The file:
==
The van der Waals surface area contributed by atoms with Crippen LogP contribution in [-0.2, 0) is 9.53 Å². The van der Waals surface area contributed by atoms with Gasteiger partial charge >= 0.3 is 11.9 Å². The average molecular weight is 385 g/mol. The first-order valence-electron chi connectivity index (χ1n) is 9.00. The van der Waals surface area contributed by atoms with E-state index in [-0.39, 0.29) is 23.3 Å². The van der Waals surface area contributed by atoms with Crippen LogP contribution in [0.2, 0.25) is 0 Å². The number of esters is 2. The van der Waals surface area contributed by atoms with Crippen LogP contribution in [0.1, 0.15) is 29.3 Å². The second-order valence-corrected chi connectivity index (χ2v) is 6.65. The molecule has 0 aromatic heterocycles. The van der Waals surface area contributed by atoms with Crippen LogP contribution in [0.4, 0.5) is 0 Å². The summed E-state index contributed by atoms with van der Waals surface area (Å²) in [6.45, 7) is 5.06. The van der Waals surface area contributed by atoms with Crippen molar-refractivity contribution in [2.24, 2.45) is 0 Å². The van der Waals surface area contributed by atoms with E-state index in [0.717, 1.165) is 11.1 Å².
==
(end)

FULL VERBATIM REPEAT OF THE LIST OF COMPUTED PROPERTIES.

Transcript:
The van der Waals surface area contributed by atoms with Crippen LogP contribution in [-0.2, 0) is 9.53 Å². The van der Waals surface area contributed by atoms with Gasteiger partial charge >= 0.3 is 11.9 Å². The average molecular weight is 385 g/mol. The first-order valence-electron chi connectivity index (χ1n) is 9.00. The van der Waals surface area contributed by atoms with E-state index in [-0.39, 0.29) is 23.3 Å². The van der Waals surface area contributed by atoms with Crippen LogP contribution in [0.2, 0.25) is 0 Å². The number of esters is 2. The van der Waals surface area contributed by atoms with Crippen LogP contribution in [0.1, 0.15) is 29.3 Å². The second-order valence-corrected chi connectivity index (χ2v) is 6.65. The molecule has 0 aromatic heterocycles. The van der Waals surface area contributed by atoms with Crippen LogP contribution in [0.4, 0.5) is 0 Å². The summed E-state index contributed by atoms with van der Waals surface area (Å²) in [6.45, 7) is 5.06. The van der Waals surface area contributed by atoms with Crippen molar-refractivity contribution in [2.24, 2.45) is 0 Å². The van der Waals surface area contributed by atoms with E-state index in [0.717, 1.165) is 11.1 Å².